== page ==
Research has shown an association between shift work and metabolic health. Specifically, shift workers are prone to obesity and type 2 diabetes. However, there is less research data about a variable sleep schedule that is not related to shift work. I'm referring to individuals who have one bedtime during the work week but a later bedtime on the weekends. This study researched the effects of going to bed later on weekends and obesity as well as metabolic health. They studied all women with a mean age of 52 years. The researchers collected information annually on sleep times and duration with a sleep diary for about 5 years. They recorded the patient's weight and drew blood to check for insulin resistance (a marker for pre-diabetes). The results showed that a greater variability in bedtime and going to bed early was associated with an elevated body mass index. Interestingly, the mean bedtime and going to bed later were not related to body mass index. However, variability in bedtime and going to bed later on the weekends was associated with an increased rate of insulin resistance, even after adjusting for factors including sleep duration.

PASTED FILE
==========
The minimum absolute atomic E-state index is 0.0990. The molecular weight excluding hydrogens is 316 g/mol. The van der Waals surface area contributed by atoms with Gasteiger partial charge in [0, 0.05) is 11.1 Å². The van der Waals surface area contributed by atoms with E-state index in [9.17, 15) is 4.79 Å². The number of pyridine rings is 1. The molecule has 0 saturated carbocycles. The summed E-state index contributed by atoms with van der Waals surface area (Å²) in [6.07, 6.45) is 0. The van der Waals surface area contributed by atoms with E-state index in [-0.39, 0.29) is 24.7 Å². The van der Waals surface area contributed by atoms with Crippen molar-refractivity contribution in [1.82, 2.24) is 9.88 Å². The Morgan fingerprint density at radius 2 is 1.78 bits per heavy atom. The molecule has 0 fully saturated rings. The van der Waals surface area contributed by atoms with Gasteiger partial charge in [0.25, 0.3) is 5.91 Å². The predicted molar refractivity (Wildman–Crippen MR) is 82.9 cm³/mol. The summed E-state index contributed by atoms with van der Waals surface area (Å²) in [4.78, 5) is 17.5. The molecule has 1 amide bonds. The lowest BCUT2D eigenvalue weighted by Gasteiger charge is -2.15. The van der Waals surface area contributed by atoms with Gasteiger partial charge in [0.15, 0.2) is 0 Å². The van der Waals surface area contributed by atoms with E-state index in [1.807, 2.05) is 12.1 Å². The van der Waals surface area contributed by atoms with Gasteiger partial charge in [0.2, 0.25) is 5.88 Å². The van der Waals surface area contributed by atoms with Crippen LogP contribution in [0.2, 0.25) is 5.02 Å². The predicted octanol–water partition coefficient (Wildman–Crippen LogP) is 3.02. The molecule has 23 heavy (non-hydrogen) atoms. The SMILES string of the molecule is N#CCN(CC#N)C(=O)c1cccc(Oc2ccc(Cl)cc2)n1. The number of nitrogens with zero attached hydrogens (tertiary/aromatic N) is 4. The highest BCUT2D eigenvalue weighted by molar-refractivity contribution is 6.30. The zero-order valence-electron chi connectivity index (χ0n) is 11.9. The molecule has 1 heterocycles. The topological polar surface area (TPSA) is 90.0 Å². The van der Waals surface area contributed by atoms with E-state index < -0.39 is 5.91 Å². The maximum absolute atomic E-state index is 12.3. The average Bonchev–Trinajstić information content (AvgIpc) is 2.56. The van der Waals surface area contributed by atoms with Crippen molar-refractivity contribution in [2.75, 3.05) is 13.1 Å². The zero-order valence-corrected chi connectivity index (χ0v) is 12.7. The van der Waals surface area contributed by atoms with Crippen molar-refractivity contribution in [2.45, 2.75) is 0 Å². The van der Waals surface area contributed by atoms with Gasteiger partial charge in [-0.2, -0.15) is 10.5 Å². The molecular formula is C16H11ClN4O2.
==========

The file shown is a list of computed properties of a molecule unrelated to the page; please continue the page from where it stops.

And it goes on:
The authors speculate on the reason why later weekend bedtimes could contribute to insulin resistance. One possibility is that there is more exposure to light at night which could alter melatonin and possibly increased consumption of food. However there was no significant increase in weight over time despite later bedtime. It may be that people who go to bed later on weekends are eating more simple carbs but don't necessarily gain weight. Increased carb intake could be contributing to the insulin resistance. More studies will need to be done to see how clinically important these effects are, as the statistical differences were real, but small.